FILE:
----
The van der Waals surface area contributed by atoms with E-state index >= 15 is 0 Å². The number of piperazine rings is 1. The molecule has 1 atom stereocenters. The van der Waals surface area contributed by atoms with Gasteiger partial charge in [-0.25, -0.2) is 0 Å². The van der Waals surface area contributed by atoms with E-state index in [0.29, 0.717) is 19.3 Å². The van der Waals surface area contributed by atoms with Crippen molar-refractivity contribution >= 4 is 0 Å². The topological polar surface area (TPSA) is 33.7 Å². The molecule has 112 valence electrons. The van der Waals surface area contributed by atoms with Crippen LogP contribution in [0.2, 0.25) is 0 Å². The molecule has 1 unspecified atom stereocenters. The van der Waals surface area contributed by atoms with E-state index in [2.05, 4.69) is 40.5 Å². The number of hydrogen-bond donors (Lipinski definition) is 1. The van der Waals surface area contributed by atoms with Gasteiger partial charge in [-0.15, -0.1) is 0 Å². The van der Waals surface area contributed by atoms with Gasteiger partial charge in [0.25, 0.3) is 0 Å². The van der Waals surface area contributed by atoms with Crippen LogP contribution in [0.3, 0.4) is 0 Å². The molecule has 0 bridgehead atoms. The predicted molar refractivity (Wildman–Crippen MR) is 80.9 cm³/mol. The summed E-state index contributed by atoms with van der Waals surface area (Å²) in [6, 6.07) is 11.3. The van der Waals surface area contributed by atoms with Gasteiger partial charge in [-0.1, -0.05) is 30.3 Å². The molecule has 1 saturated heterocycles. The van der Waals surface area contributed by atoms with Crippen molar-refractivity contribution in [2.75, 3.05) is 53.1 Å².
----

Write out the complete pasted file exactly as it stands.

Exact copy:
The van der Waals surface area contributed by atoms with E-state index >= 15 is 0 Å². The number of piperazine rings is 1. The molecule has 1 atom stereocenters. The van der Waals surface area contributed by atoms with Gasteiger partial charge in [-0.25, -0.2) is 0 Å². The van der Waals surface area contributed by atoms with E-state index in [0.29, 0.717) is 19.3 Å². The van der Waals surface area contributed by atoms with Crippen molar-refractivity contribution >= 4 is 0 Å². The topological polar surface area (TPSA) is 33.7 Å². The molecule has 112 valence electrons. The van der Waals surface area contributed by atoms with Crippen LogP contribution in [0.2, 0.25) is 0 Å². The molecule has 1 unspecified atom stereocenters. The van der Waals surface area contributed by atoms with E-state index in [2.05, 4.69) is 40.5 Å². The number of hydrogen-bond donors (Lipinski definition) is 1. The van der Waals surface area contributed by atoms with Gasteiger partial charge in [-0.15, -0.1) is 0 Å². The van der Waals surface area contributed by atoms with Gasteiger partial charge in [0.25, 0.3) is 0 Å². The van der Waals surface area contributed by atoms with Crippen LogP contribution in [0.3, 0.4) is 0 Å². The molecule has 0 bridgehead atoms. The predicted molar refractivity (Wildman–Crippen MR) is 80.9 cm³/mol. The summed E-state index contributed by atoms with van der Waals surface area (Å²) in [6, 6.07) is 11.3. The van der Waals surface area contributed by atoms with Gasteiger partial charge in [-0.1, -0.05) is 30.3 Å². The molecule has 1 saturated heterocycles. The van der Waals surface area contributed by atoms with Crippen molar-refractivity contribution in [2.75, 3.05) is 53.1 Å².